This is chapter 5 from Forgotten Truths by Sir Robert Anderson. This chapter fits in well with the last study on the mystery of Christ, so I though that I would share it. Enjoy!
THE Bible has suffered more from Christian exponents than from infidel assailants. The prophets of Israel, “moved by the Holy Spirit,” spoke with united voice of a time when righteousness and peace would triumph and rule upon the earth; but “old-fashioned orthodoxy” interpreted their glowing periods much as an American crowd interprets the rhodomontade of political stump orators at election times! And thus the sublime words of the Hebrew Scriptures are supposed to find their fulfillment in the history of Christendom. They are read as referring to us and to our own age. And after us, the deluge! What wonder is it that sensible men of the world are skeptical both about the past predictions and the coming deluge! On this system of exegesis, for example, the sublime flights of Isaiah, when reduced to sober prose, find their realization — I repeat the phrase — in a pandemonium and a bonfire! This nightmare system of interpreting Holy Scripture makes the sacred pages seem to unbelief a hopeless maze of mysticism.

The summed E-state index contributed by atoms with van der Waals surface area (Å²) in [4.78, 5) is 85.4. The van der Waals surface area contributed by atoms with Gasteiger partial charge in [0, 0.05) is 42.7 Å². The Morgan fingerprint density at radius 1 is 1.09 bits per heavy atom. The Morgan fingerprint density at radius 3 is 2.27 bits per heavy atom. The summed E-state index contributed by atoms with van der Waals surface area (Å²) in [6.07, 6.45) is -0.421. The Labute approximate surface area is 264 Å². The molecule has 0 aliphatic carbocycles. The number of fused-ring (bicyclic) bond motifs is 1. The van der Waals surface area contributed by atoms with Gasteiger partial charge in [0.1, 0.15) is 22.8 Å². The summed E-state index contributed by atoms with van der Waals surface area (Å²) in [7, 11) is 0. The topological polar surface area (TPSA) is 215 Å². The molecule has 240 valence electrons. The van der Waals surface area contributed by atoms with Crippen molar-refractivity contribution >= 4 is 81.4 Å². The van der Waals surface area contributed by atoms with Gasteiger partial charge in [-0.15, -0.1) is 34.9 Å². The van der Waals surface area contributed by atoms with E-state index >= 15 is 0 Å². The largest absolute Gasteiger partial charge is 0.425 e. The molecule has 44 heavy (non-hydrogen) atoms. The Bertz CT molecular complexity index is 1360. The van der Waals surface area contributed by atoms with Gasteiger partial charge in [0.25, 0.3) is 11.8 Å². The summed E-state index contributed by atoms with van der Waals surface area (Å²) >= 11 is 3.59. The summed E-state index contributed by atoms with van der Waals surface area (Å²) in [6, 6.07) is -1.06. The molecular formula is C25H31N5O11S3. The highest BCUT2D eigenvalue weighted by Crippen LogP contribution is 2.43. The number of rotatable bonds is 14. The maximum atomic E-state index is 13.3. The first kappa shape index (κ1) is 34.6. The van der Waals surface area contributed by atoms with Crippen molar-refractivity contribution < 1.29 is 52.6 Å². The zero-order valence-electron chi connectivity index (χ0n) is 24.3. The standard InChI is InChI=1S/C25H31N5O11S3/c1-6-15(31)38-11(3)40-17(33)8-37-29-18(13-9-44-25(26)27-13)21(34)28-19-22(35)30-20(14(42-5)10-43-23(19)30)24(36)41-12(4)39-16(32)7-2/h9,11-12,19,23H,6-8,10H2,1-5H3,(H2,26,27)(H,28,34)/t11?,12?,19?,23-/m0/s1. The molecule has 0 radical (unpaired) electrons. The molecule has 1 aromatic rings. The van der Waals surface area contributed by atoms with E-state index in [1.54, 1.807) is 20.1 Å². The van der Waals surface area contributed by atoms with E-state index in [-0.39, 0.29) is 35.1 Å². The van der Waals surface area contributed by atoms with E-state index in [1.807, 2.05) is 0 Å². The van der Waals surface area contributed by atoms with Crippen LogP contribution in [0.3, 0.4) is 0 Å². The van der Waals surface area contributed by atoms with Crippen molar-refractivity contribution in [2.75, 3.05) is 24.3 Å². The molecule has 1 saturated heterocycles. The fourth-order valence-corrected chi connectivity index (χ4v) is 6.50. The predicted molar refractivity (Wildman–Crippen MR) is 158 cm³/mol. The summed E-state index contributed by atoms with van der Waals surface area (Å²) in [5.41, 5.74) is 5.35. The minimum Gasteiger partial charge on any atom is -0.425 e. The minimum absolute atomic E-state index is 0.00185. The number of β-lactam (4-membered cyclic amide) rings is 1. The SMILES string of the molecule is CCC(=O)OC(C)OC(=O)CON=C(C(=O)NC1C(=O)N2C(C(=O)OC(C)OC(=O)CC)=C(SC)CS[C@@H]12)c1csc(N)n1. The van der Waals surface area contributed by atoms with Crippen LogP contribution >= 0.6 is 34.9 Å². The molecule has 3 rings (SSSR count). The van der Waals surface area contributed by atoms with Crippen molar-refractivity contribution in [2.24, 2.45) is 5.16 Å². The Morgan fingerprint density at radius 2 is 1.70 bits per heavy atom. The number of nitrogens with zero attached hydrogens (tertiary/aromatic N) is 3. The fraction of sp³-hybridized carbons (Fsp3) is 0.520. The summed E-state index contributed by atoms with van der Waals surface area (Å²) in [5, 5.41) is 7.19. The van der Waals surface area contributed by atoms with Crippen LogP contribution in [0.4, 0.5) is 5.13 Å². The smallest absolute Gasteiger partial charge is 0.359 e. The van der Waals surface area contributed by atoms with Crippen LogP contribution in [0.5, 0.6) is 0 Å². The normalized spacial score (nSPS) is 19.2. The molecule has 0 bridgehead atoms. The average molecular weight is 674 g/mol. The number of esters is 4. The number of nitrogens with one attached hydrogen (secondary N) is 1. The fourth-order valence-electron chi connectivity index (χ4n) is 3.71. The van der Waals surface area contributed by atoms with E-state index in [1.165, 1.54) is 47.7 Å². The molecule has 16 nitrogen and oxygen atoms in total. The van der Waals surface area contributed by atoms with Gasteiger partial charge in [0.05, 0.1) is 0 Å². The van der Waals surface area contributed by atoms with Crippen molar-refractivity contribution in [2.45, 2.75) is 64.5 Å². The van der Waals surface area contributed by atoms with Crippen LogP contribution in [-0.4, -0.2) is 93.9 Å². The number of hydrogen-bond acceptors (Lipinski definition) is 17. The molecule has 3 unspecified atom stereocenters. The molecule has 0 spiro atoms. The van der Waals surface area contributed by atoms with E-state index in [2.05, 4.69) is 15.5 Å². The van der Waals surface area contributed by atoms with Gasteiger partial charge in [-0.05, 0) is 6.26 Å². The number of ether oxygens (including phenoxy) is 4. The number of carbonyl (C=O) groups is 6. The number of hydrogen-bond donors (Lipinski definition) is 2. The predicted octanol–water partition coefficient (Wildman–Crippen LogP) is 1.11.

As we open the New Testament narrative we read that “In those days came John the Baptist, preaching in the wilderness of Judea, and saying, Repent, for the Kingdom of Heaven is at hand.” And “when John was cast into prison,” the Lord Himself took up this same testimony, “Repent, for the Kingdom of Heaven is at hand” (Matthew 3:1, 2; 4:17). Now the only meaning these words can bear, is that the time was at hand when heaven would rule upon earth,¹ a hope which, as the inspired Apostle declared at Pentecost, was the burden of Hebrew prophecy. But, as we have seen, the fulfillment of that hope has been postponed owing to the apostasy and sin of the Covenant people. And, because of its postponement, it has dropped out of the creed of Christendom; albeit Christendom, million-mouthed, daily recites the words the Lord Himself has given us with which to pray for its fulfillment — “Thy Kingdom come, Thy will be done on earth as it is done in heaven.” With the vast majority of Christians that prayer is merely a pious incantation; but the words are His own, and they shall be realized to the full. And yet, “in our covert atheism” — to borrow a phrase from Charles Kingsley — those who cherish this belief are commonly regarded as fanatics.